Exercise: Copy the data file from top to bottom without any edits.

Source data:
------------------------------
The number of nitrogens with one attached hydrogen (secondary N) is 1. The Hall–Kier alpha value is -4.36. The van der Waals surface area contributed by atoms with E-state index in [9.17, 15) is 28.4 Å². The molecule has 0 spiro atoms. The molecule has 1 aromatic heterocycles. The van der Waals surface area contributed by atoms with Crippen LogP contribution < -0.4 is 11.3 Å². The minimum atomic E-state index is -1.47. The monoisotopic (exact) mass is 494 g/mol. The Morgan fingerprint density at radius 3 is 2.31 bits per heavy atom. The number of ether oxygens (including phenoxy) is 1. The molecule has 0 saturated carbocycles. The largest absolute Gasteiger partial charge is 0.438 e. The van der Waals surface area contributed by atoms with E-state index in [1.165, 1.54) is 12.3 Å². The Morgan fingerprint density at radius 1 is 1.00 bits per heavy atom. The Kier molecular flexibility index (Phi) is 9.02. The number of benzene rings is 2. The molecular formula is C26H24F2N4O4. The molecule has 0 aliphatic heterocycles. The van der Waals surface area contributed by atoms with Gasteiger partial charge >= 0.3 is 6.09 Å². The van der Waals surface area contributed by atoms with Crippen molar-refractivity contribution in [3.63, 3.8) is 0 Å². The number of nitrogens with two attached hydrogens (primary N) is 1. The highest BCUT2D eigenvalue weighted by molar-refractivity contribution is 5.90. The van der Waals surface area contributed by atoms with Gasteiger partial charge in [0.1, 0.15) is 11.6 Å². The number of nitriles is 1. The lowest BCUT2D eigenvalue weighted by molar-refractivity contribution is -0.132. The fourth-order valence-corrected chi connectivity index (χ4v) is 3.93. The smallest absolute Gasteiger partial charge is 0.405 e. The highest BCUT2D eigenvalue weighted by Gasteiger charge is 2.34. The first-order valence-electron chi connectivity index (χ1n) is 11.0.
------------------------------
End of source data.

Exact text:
The number of nitrogens with one attached hydrogen (secondary N) is 1. The Hall–Kier alpha value is -4.36. The van der Waals surface area contributed by atoms with E-state index in [9.17, 15) is 28.4 Å². The molecule has 0 spiro atoms. The molecule has 1 aromatic heterocycles. The van der Waals surface area contributed by atoms with Crippen LogP contribution < -0.4 is 11.3 Å². The minimum atomic E-state index is -1.47. The monoisotopic (exact) mass is 494 g/mol. The Morgan fingerprint density at radius 3 is 2.31 bits per heavy atom. The number of ether oxygens (including phenoxy) is 1. The molecule has 0 saturated carbocycles. The largest absolute Gasteiger partial charge is 0.438 e. The van der Waals surface area contributed by atoms with E-state index in [1.165, 1.54) is 12.3 Å². The Morgan fingerprint density at radius 1 is 1.00 bits per heavy atom. The Kier molecular flexibility index (Phi) is 9.02. The number of benzene rings is 2. The molecular formula is C26H24F2N4O4. The molecule has 0 aliphatic heterocycles. The van der Waals surface area contributed by atoms with Gasteiger partial charge >= 0.3 is 6.09 Å². The van der Waals surface area contributed by atoms with Crippen molar-refractivity contribution in [3.63, 3.8) is 0 Å². The number of nitrogens with two attached hydrogens (primary N) is 1. The highest BCUT2D eigenvalue weighted by molar-refractivity contribution is 5.90. The van der Waals surface area contributed by atoms with Gasteiger partial charge in [0.1, 0.15) is 11.6 Å². The number of nitriles is 1. The lowest BCUT2D eigenvalue weighted by molar-refractivity contribution is -0.132. The fourth-order valence-corrected chi connectivity index (χ4v) is 3.93. The smallest absolute Gasteiger partial charge is 0.405 e. The highest BCUT2D eigenvalue weighted by Gasteiger charge is 2.34. The first-order valence-electron chi connectivity index (χ1n) is 11.0.